The U.S. will send a high-level delegation to Beijing next week as trade negotiations with China continue.

U.S. Trade Representative Robert Lighthizer and Treasury Secretary Steven Mnuchin will head to Beijing for talks that start on April 30, Press Secretary Sarah Huckabee Sanders said in a statement. They will meet with Chinese Vice Premier Liu He.

Following those talks, Liu will lead a delegation to Washington for further discussions that begin on May 8.

The world’s two largest economies have been embroiled in a trade dispute since last year that spooked world markets and hurt global growth. The Trump administration imposed levies on $250 billion of Chinese goods, and China retaliated by placing its own tariffs on $110 billion of American products.

Both sides have met several times in a bid to hammer out a deal to end their protracted trade war. The talks so far have focused on a range of issues including forced technology transfer and structural reforms. Washington has also accused Beijing of intellectual property theft — something China has always denied.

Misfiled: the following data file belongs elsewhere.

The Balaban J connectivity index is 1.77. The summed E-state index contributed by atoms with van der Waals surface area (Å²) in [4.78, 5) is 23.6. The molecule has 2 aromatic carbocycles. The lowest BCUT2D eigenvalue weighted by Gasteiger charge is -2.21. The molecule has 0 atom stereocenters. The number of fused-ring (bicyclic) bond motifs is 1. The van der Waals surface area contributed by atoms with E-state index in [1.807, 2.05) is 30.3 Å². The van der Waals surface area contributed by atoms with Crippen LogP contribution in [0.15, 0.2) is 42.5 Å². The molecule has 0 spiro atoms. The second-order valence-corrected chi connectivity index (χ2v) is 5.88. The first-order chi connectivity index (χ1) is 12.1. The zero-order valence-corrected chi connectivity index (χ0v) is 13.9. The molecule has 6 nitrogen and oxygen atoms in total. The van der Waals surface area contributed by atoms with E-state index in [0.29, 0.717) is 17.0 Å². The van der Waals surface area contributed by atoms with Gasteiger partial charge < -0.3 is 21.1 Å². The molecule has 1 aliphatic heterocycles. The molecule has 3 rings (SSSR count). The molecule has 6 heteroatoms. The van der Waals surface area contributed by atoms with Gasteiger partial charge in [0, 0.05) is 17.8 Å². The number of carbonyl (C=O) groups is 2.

Earlier this month, Chinese state news agency Xinhua reported that a new consensus on a U.S.-China trade agreement had been reached. Chinese President Xi Jinping, through a message conveyed by Liu, told President Donald Trump that both sides had made new and substantial progress on key issues regarding trade in the past month, Xinhua reported.

Here is the statement released by the U.S. press secretary:

At President Donald J. Trump’s direction, United States Trade Representative Robert Lighthizer and Secretary of the Treasury Steven Mnuchin will travel to Beijing for continued negotiations on the trade relationship between the United States and China. The talks will begin on April 30, 2019. Vice Premier Liu He will lead the talks for China. The Vice Premier will then lead a Chinese delegation to Washington for additional discussions starting on May 8, 2019.

The subjects of next week’s discussions will cover trade issues including intellectual property, forced technology transfer, non-tariff barriers, agriculture, services, purchases, and enforcement.